Jamie just had to be Django
Jamie Foxx is in high spirits in a hotel in the Mexican holiday resort of Cancun, all the more impressive since he played an impromptu DJ set in the wee small hours the night before. He’s here with fellow actors Christoph Waltz and Kerry Washington and cult director QuentinTarantinototalkabout Tarantino’s latest epic, Django Unchained, whichthey’ve been filming in New Orleans.
Foxx is the epitome of cool, managingtohandletwocareers as a stellar actor in films like Collateral andRay( for whichhe wonanOscar), andasaGrammy award- winning singer.
But he still seems completely humbledthatTarantino would have picked him to play the lead.
“I had seen Quentin at a lot of parties, but I was just honoured to be, you know, considered for the role,” he says.
Foxx plays the Django of the title, a slave bought by German dentist- turned- bounty hunter Dr King Schultz, played by Waltz, whoworkedwithTarantino on his previous movie Inglourious Basterds.
Schultzwantshelpcatching notorious criminals the Brittle brothers and agrees to free Django once they’re dead - and help him find his wife Broomhilda, whowassoldtoevil plantation owner Calvin Candie, played by Leonardo DiCaprio.
In typical Tarantino style, Django Unchained is genrebusting - part slave narrative, part spaghetti western and revenge romp, with a dash of love story. Tarantino dreamt it up while in Japan promoting Inglourious Basterds.
Thefilmhasdeservedlyjust received Oscar nominations for best picture, best original screenplay and best supporting actor for Waltz, but Foxx and Tarantino have missed out on nods for best actor and best director.
Foxx is gracious in the face of what could be considered a snub by the Academy, saying: “I don’t do what I do for awards, I’m just happy to be Django. I think that’s the most iconic thing. All I ever wanted to get out of this was to be Django.”
Unliketraditionalwesterns, it’s set in the south, two years before the Civil War, when the Constitution at the time said slaveswereonlythree- fifthshuman. Cue some classic Tarantino violence andcontroversial use of the N- word.
For Foxx, far from being put off by the subject matter, it touched a nerve, reminding him of growing up in Texas.
“It was the most incredible script I’ve read in all my life. I thought, ‘ Who has the guts to tell it like it really is?’ The way he’s telling thestory, it rips your flesh off.”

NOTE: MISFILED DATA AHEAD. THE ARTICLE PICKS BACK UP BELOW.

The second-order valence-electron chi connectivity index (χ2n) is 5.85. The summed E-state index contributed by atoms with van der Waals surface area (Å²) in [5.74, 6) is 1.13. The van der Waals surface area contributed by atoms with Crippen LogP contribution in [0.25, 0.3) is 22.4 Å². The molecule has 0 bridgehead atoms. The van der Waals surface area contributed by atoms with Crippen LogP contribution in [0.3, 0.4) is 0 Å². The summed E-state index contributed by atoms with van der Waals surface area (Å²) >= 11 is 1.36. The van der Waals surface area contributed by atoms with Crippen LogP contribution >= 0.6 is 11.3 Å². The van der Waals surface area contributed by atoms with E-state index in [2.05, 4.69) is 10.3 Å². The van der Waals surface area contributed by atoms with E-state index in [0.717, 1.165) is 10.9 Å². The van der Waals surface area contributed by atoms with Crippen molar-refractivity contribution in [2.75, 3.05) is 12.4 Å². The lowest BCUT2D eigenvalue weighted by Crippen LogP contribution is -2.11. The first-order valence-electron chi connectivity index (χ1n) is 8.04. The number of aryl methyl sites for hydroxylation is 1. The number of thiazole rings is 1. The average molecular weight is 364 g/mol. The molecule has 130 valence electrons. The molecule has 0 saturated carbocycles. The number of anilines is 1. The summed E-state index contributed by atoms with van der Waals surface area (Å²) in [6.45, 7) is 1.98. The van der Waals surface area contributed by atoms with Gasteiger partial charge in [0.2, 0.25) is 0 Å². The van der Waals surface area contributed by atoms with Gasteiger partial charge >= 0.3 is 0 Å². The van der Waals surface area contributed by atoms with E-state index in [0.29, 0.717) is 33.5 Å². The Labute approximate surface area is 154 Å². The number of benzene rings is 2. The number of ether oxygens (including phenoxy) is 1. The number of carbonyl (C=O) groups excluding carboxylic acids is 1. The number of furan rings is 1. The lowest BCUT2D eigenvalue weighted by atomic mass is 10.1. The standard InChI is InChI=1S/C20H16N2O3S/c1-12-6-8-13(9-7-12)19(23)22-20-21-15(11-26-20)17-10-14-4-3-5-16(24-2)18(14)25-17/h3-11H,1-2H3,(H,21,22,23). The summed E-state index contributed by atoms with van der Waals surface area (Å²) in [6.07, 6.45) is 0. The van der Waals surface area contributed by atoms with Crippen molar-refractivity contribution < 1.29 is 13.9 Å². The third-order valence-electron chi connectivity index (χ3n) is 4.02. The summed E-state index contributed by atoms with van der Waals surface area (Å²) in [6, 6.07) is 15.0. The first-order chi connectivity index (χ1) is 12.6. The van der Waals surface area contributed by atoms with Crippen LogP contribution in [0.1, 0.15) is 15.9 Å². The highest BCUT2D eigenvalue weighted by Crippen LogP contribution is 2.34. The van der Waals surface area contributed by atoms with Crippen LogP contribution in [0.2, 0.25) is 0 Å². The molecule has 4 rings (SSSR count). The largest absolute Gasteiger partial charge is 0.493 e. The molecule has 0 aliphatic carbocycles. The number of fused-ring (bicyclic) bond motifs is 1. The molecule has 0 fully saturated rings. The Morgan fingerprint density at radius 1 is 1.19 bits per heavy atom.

At his first meetingwiththe director, the 45- year- old felt compelled to share his experience of racism.
“When I met with Quentin, first thing I told him was about my experience, because this movie is a western but it also deals with slavery. And so I explained to him about these things that are in the script.
“As a kid growing up in Texas, there were some things where, you know, the racial component was definitely elevated. So I told him those experiences are going to come out whenwestartshootingthis movie.”
One other strong parallel that made him a perfect candidate for the part was that he’d recently started horse- riding.
Foxx explains: “About fourand- a- half years ago, I got a horseformybirthdayandstarted riding.
“And the next thing you know, I run into this cinematic genius, as I call him, Quentin Tarantino. He says he has a western and I said, ‘ Well I happentohavemyownhorse’. Now myhorse Cheetah is actually in the movie!”
In Tarantino’s eyes, Foxx had a “cowboy quality to him - looks good on a horse and good in the outfit”.
When the actor’s sister came on set, he got a further seal of approval.
“She’s from South Dallas, from the ‘ hood, you know, and forpeoplewherewecomefrom, you never really get a chance to see the black cowboy,” says Foxx.
“When we actually got in the western gear, cowboy hats andguns, andwerodeuponthe horses, I lookedatmysisterand her eyes welled up, like, ‘ Wow, you’re a real cowboy’.”
Working for Tarantino means you’re never quite sure what you’re going to be doing and one scene sees Foxx hanging upside down fully naked.
But for all the hard - and sometimes painful - graft, the director rewards his cast.
“I’ve never been on a set where it’s been that much fun,” says Foxx, grinning.
“Heplays music in between takes. Every hundred rolls of film we take shots, either tequila, or the last thing we had was Mint Julep. Working on something like this, you need that release.
“And he’s g r aci ous. I watched him when we were on thechaingangandwe’relocked in these chains, it’s 28 degrees, but he went to every person, every guy that was on the chain gang, whether he had a line or whether he was in the background, and made sure they were OK.
“Those types of things, whenyouworkinourbusiness, are huge and it makesthe process enjoyable.”
Astrongmutualrespectalso developed between Foxx and his co- star Waltz, partly based on bonding over their Oscar wins - Foxx for his portrayal of blind pianist Ray Charles and Waltz won best supporting actor for his role as HansLandain Inglourious Basterds.
“He was such the underdog and now he’s in this position where he wins an Oscar, so the firstthingIaskedhimwas‘ How does it feel?’
“Tosit there andbothhavea shared experience already creates a bond.
“We hugged each other and said, ‘ Hey man, this is going to be a journey’, and it’s just been fantastic.” For Waltz, Foxx is simply “the real cool”.
Foxx is not married and recently admitted in a TV interview with Oprah: “I don’t know if I’m built for marriage”, although he added: “I’m a very loving person, when it comes to connecting with somebody.”
He has two daughters from previousrelationshipsandtook them on the plantation set of DjangoUnchainedsotheycould see the slave quarters.
“You can’t walk through those places and not feel something,” he says.
“I tookmythree- and- a- halfyear- old andmyeighteen- yearold and let them walk through. I said, ‘ This is where you come from’.”
Jamie Foxx plays the title role in Django Unchained, the latest offering by Quentin Tarantino